There were two problems however whose consequences are haunting us today. One is that the local histories civilizations that were not built upon the legacies of Greece and Rome (as China, India or the Kingdom of Africa before the European appropriated it after the Berlin Conference in 1884), did not need the Nation-State to solve the problem they may have had. Europe did. And they found their solution. The problem was that they thought that the Nation-State and Secularism were to solve the problems that non-Western Civilizations had. Either a na?f or a perverse way of thinking, but that way of thinking was behind the “civilizing mission” advanced by France and Britain. The second problem was that beyond the confines of Western Europe, in Africa (North and Sub-Saharan), Asia (Central, South and East), South America and the Caribbean, the population was not homogeneous—there were and still are many Nations to accommodate within one state. One example, when the British invented Nigeria and highlighted the three larger nations (among a couple of hundreds): Igbo, Hausa-Fulani and Yoruba it was obvious very soon that a Nation-State in Africa was not going to work like in Germany, France and British where all were white, Christians and educated in the Greco-Latin tradition. And it did not work. Between 1967 and 1970 devastating war erupted in Nigeria  (that is, a war fomented by the invention of a Nation-State—Nigeria) and it was called “civil” by analogy with the liberal and secular idea of the civil society.  That is another example of the “barbarism of civilization” as Hobsbawn will have it.  Dialogue of civilization cannot be limited to dialogue among religions or between secular and sacred realms.

De-secularization is another way of saying that the need is not to overcome secularism (like in post-secularism) but to decolonize it. Decolonize it means to undo its wrong doings. Certainly secularism has the right to exist, for it was what Europe needed at that time. But those who “believe” in secularism have no right to “believe” that its value is universal. There are many other belief systems, religions and  “decolonizing the secular.” And decolonizing the secular means at least two things. One is that Secularism is not a preferable system of ideas and code of conduct preferable to any non-Secular belief system be it in the sense of Religion proper or in beliefs systems that are, like Confucianism, codes of conduct on earth detached from sacred belief.    Confucianism is indeed a Secular way of thinking so that there is no reason for Western minds, politicians, journalist and pundits to expect that China shall replace a version of the Secular by another, to replace Confucianism by (Neo) liberalism and (Neo) Marxism.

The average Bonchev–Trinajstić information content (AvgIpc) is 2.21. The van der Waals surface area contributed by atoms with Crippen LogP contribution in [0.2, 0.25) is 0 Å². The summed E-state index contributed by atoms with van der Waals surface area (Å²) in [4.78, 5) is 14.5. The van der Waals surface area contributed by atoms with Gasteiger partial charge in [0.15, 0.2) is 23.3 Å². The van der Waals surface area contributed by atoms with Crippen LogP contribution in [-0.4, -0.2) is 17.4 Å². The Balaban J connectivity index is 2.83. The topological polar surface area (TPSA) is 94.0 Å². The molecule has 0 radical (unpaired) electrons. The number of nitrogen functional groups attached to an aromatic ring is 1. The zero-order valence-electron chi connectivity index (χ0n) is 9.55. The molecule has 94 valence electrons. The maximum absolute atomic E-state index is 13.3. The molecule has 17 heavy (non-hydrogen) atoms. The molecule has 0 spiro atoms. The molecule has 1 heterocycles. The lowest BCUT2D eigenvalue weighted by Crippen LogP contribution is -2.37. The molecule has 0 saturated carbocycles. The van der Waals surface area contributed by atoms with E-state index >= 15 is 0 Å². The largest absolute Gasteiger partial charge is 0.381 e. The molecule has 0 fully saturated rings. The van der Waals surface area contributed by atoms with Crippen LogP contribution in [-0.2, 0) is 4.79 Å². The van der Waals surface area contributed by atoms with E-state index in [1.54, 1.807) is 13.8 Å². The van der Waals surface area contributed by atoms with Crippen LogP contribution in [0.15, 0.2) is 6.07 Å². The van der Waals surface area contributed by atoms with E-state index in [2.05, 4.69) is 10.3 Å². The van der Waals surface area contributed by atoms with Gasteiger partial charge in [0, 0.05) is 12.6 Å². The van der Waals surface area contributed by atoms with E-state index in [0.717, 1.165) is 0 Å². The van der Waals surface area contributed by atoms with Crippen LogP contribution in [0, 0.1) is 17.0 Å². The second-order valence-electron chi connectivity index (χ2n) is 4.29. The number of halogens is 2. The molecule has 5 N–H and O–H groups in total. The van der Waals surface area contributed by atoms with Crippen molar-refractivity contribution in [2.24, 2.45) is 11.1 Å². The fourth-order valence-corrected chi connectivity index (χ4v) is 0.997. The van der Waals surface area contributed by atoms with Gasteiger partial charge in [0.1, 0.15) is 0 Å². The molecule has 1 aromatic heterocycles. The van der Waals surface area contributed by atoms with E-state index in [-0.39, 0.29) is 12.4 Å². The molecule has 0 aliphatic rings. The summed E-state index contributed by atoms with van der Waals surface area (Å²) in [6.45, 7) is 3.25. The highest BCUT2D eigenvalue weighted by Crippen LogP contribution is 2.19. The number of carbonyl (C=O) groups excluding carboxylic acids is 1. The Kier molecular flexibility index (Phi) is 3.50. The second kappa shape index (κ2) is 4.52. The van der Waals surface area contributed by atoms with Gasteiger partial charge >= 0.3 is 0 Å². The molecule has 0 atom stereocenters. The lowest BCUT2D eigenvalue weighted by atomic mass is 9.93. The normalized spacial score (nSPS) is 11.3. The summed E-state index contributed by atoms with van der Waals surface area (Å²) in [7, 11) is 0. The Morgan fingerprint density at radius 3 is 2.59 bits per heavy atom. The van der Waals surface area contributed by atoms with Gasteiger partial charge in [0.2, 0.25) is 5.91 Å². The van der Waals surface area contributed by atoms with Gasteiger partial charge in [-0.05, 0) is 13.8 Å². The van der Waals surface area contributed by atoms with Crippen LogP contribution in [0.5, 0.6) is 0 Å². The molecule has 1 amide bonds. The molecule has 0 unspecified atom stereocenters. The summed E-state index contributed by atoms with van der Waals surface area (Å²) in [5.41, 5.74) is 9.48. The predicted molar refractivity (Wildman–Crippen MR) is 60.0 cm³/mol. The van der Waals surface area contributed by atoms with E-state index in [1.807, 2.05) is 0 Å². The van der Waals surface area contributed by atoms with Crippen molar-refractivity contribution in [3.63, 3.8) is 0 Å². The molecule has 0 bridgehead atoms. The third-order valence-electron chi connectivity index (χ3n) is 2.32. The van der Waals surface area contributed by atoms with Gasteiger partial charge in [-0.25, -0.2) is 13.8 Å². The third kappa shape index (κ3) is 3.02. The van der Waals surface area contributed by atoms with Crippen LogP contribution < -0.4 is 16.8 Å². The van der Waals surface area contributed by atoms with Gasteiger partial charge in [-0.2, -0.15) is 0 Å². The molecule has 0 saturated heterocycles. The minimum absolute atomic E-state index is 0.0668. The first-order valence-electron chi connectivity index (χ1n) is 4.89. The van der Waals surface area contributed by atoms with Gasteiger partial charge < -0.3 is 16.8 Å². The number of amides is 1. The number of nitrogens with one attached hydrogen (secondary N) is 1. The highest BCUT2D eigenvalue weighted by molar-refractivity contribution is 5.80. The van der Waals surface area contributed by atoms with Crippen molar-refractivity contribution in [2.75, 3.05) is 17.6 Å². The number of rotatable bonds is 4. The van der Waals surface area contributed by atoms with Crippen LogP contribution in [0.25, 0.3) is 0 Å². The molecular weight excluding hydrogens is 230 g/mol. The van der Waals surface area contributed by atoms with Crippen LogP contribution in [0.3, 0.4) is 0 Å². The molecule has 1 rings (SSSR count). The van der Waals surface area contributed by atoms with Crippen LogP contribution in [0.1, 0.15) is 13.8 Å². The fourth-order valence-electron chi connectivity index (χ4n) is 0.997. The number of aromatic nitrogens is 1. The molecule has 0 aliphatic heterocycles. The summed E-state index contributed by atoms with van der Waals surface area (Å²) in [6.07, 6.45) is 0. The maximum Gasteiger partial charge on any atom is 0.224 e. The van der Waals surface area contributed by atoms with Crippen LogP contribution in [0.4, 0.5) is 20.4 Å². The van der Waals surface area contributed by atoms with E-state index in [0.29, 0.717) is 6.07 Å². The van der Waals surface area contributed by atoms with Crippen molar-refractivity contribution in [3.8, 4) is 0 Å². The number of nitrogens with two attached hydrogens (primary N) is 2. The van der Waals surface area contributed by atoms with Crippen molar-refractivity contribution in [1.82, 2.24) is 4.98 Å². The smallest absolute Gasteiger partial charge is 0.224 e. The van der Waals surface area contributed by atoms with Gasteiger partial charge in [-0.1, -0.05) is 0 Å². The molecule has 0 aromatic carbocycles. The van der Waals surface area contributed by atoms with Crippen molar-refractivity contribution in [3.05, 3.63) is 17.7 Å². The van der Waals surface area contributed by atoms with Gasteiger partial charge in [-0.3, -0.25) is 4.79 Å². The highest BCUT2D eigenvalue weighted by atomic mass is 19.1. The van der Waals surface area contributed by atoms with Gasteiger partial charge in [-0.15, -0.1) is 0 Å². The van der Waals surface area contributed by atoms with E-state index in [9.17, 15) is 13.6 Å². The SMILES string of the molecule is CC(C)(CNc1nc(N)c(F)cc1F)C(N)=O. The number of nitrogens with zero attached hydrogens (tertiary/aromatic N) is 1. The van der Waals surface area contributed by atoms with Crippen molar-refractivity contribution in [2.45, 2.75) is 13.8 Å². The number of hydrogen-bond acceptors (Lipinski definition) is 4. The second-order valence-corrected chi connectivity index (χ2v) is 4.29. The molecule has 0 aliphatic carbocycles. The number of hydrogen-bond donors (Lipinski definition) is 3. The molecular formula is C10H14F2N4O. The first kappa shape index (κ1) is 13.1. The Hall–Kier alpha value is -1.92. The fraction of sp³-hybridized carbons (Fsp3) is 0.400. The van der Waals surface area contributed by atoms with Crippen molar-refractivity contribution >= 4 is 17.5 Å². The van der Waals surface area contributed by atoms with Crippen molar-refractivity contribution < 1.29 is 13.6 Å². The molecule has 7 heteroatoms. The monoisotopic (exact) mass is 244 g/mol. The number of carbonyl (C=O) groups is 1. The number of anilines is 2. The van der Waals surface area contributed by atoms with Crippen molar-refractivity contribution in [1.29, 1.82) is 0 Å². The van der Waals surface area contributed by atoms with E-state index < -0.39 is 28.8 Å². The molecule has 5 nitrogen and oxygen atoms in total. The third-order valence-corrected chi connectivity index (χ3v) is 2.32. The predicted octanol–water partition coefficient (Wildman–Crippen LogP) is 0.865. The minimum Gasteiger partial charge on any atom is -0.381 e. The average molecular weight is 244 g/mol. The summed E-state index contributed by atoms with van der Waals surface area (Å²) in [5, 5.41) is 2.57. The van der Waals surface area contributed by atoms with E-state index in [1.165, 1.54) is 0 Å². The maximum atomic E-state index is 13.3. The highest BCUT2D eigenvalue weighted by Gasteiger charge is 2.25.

In Bolivia and Ecuador the problem was addressed in the new Constitutions of both countries.  Both countries are defined in the Constitutions as “plurinational states.”  Plurinational State is a decolonial response to the mononational modern European states inherited in the formation of South American republics after the French Revolution. It declared secular but also plurinational. Plurinationality within one single State requires the principle that guides any “dialogue of civilization” for what is at stake in Bolivia and Ecuador are, on the one hand, the European civilization transplanted to the Americas and the Andean millenarian civilizations which are, in the America, the equivalent of Rome and Greece for the Europeans or Confucius and Mencius for China or the Koran for Islam.

In sum, since the modern/colonial world, from 1500 to 2000, was tantamount with Western Civilization (there is no Western Civilization before 1500), any project addressing “dialogues of civilizations” has to confront the building of Western Civilization since 1500 and it world hegemony since the nineteenth century. For dialogues to be successful it is necessary to decolonize secularism, the modern political theory of the State and its complicity with capitalist economy. The consensus I found at the Nine Rhodes World Political Forum was a consensus about the limits and the closure of Secularism in political theory and economy, the Washington Consensus and the Neo-Liberal Doctrine. 

I closed my statement, at the Forum, by outlining three trajectories being defined in the present that will be dominant in building global futures. We should not expect that one of them will “win” and reign. The future will be negotiated among projects that we can very well call “civilizational projects”, civilizational projects that will end the era or barbarism outlined by Hobsbawn. Civilizational projects are projects of civility, of communal social organization (neither communist nor commonwealth). These three trajectories are in a nutshell: a) re-westernization lead by the US and the European Union (that is, France, Germany and England); b) Dewesternization (lead by East Asia, South East Asia, Russia, Brazil and Turkey); and decoloniality (lead by the emerging political society, social movements, uprising of the “outreached”, intellectuals, artists, dissenting journalists, video and film makers, etc.). 

“Dialogues of Civilization” is tantamount, in the argument I am presenting, with “decolonial cosmopolitanism.”  That is, while Kantian cosmopolitanism was an imperial project (one idea of civilization impinged over the cosmos), decolonial cosmopolitanism is what dewesternization and decoloniality are projecting—a cosmopolitanism of dialogue of civilizations rather than a cosmopolitanism of homogeneizing the globe under the same umbrella (which was precisely the idea of the Washington Consensus and the Neoliberal Doctrine).